San Jose tops list of cities with best savers

Report: San Jose tops list of cities with best savers




Associated Press

When it comes to personal savings and investment, people in San Jose top all other Americans for putting money away for safekeeping, according to a new ranking by the investment firm A.G. Edwards.

The St. Louis-based company's "Nest Egg Index" released Monday looked at 318 metropolitan areas and ranked the top 200 based upon savings and investing habits. The company also ranked the 50 states, with New Jersey in the top spot.

Company officials say they looked at a dozen statistical factors ranging from participation in retirement savings plans to personal debt levels and home ownership.

San Jose notwithstanding, people on the East Coast were most inclined to save. Finishing a close second to San Jose was Nassau-Suffolk, N.Y. Three of the top 10 saving metros were in top-ranked New Jersey – Middlesex-Somerset-Hunterdon (No. 3), Bergen-Passaic (No. 5) and Monmouth-Ocean (No. 7).

Others in the top 10 were San Francisco; Minneapolis-St. Paul; Barnstable-Yarmouth, Mass.; Ann Arbor, Mich.; and Rochester, Minn.

The index showed that people in the South are least inclined to save by a wide margin. In addition, major cities including New York, Los Angeles, Miami and San Antonio failed to make the top 200.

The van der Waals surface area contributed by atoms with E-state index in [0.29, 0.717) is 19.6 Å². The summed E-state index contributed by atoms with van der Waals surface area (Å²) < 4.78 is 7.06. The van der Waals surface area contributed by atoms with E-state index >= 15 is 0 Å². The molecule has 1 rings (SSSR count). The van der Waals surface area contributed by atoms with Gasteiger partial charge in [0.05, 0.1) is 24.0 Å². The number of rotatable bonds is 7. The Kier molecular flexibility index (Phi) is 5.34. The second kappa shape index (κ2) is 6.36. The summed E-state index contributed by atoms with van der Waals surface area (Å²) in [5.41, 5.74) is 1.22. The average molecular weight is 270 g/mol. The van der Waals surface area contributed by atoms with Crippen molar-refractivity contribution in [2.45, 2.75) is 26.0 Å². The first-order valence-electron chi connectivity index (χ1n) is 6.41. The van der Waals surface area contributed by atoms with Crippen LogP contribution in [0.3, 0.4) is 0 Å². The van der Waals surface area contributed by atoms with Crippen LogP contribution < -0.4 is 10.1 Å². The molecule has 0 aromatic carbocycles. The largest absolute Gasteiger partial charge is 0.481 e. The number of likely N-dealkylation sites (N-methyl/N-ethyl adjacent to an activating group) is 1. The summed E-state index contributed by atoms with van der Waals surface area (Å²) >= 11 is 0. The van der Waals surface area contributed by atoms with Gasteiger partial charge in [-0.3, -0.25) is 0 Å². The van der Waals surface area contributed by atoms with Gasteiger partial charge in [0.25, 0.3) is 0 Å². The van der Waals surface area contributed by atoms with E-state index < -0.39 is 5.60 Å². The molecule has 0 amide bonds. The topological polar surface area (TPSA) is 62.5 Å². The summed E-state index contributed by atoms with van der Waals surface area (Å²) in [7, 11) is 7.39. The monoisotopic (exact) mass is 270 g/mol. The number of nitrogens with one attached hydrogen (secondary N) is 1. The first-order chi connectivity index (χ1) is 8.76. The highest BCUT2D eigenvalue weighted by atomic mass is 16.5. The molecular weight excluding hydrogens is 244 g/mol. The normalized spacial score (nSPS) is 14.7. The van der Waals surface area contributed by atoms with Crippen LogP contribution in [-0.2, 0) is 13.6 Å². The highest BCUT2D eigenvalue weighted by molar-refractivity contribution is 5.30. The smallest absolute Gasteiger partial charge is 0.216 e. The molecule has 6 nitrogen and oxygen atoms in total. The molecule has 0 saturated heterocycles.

"With the U.S. Department of Commerce reporting a negative national personal savings rate in October – its lowest level in decades – it's apparent that many Americans are not setting aside enough personal savings," said Robert Bagby, chairman and chief executive officer of A.G. Edwards.

Sophie Beckmann, a financial planning specialist at the company, said several factors determine how people build their nest eggs. Some are beyond a person's control such as economic trends and the cost of living.

"But other factors _such as starting early, participating in a retirement plan at work and keeping personal debt low – are based on personal choices that help foster financial security for individuals and families, regardless of where they live," Beckmann said.

Among the states, New Jersey was followed by Connecticut, Minnesota, New Hampshire and Massachusetts. The bottom five were Alabama at No. 46, followed by Oklahoma, Arkansas, Louisiana and Mississippi.

A.G. Edwards used consumer data compiled by the marketing information firm Claritas and a cost of living measure from the American Chamber of Commerce Research Association.

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